5. Packaging changes

And speaking of packaging, another place to be careful when if comes to bargains is packaging. One trend retailers have followed is slightly decreasing the the amount of actual product you get in the package. The size of the box of cereal may be the same, but while it used to contain 13 oz now it only contains 11 oz. You may feel like you are getting a bargain with the sale price but in reality you are getting less for your money than you were before. While this is somewhat of a fact of life that you really can’t change, it’s an important thing to pay attention to when you are trying to stretch your dollars as far as they’ll go.

6. Bait and switch

Black Friday is notorious for this. Many times stores will offer a great discount on an item to get you in the door but then when you get there you find out they only had 3 of them and they were gone 15 minutes after the store opened. They do this because they expect that you’ll decide as long as you are there, you may pick up a few other things that aren’t really bargains at all. If the sale item doesn’t say “while supplies last”, ask if the store will give you a rain check on the item. Many stores will, but few people ask.

7. Coupons vs. store brands

Sometimes coupons may seem like a good deal but aren’t really as good of a bargain as you might think. I’ve found that many times the store brand is just as good from a quality standpoint as the name brand, but it may be considerably less expensive. I have sometimes found that even with a coupon the name brand item is still more expensive than the store brand.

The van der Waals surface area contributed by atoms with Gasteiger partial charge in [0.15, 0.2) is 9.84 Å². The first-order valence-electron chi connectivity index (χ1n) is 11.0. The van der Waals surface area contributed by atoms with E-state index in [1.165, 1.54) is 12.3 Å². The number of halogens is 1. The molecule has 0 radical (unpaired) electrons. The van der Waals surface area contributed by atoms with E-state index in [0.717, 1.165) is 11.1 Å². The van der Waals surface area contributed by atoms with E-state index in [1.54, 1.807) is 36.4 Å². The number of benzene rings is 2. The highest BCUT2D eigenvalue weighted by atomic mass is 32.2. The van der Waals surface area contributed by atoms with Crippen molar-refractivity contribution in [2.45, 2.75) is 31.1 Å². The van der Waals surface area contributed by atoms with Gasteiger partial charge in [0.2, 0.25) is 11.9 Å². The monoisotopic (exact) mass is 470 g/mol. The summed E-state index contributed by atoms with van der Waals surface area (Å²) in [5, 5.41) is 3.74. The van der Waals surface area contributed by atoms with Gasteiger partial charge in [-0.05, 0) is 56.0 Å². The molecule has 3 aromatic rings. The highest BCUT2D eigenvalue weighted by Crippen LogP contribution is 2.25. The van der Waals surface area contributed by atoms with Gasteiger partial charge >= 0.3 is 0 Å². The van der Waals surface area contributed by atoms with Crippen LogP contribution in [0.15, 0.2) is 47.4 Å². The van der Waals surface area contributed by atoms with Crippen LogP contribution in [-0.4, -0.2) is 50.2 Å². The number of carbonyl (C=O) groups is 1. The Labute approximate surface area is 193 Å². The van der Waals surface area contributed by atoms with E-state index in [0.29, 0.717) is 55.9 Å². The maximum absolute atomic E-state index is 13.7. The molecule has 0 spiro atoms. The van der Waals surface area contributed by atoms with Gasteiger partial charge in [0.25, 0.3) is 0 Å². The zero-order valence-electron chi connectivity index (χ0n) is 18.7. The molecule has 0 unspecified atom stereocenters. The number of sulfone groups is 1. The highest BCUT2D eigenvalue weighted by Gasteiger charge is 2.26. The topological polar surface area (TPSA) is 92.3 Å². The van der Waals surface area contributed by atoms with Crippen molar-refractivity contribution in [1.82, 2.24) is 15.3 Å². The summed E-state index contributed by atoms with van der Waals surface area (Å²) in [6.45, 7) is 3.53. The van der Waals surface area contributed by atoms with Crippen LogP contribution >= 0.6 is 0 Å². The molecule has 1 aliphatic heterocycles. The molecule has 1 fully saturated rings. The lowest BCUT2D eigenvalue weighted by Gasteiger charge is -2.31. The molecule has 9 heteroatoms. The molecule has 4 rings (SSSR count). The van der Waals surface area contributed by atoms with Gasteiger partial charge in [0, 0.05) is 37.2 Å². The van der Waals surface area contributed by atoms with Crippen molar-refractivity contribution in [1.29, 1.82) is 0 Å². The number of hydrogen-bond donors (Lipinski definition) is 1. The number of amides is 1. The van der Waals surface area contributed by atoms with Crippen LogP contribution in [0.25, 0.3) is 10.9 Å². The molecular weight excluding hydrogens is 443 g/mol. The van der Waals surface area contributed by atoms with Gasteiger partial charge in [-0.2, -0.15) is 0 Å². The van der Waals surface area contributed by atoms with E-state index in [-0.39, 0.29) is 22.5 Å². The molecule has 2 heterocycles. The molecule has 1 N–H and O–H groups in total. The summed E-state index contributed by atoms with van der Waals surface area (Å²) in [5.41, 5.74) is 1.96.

8. Misleading sales

It is important to do your research and know what the normal price is for the item you are looking to buy. Is the sale price a good deal? Or did they raise the sticker price 20% before putting up the 15% off sale price.

9. Cheap isn’t always better

While I am all for getting a good deal, sometimes cheap is just that – cheap! If the cheap item falls apart in just a few uses you didn’t really get a good deal. I used to buy dress shoes at a major discount shoe store. I wear my dress shoes everyday and I found over time the quality of my “bargain” shoes had deteriorated to where they were falling apart after just a couple months of use. I started buying shoes at a slightly more expensive store where the quality was better and my shoes last much longer so in the end I am getting much better value for my money.

10. Accessories

Lastly, be careful what “accessories” you need to buy with your bargain. Got a great deal on the new TV, but then I had to buy a new stand for it, and cables, and new speakers for my stereo so I’d get the full surround sound, and …. You get the idea.

So how do I make sure my bargain is really a bargain?

Knowledge is key. Do some research. Know your prices. Almost always the person that has the most knowledge will get the best bargain.

Be patient. Be willing to walk away if the deal isn’t that good. If you are willing to wait, eventually you’ll find a deal on what you need.

Getting a good deal feels great. Just make sure that the bargain you thought you received really is a bargain.

What tips can you share for making sure you get a bargain it really is a bargain?

Photo credit: Kevin Steinhardt (creative commons)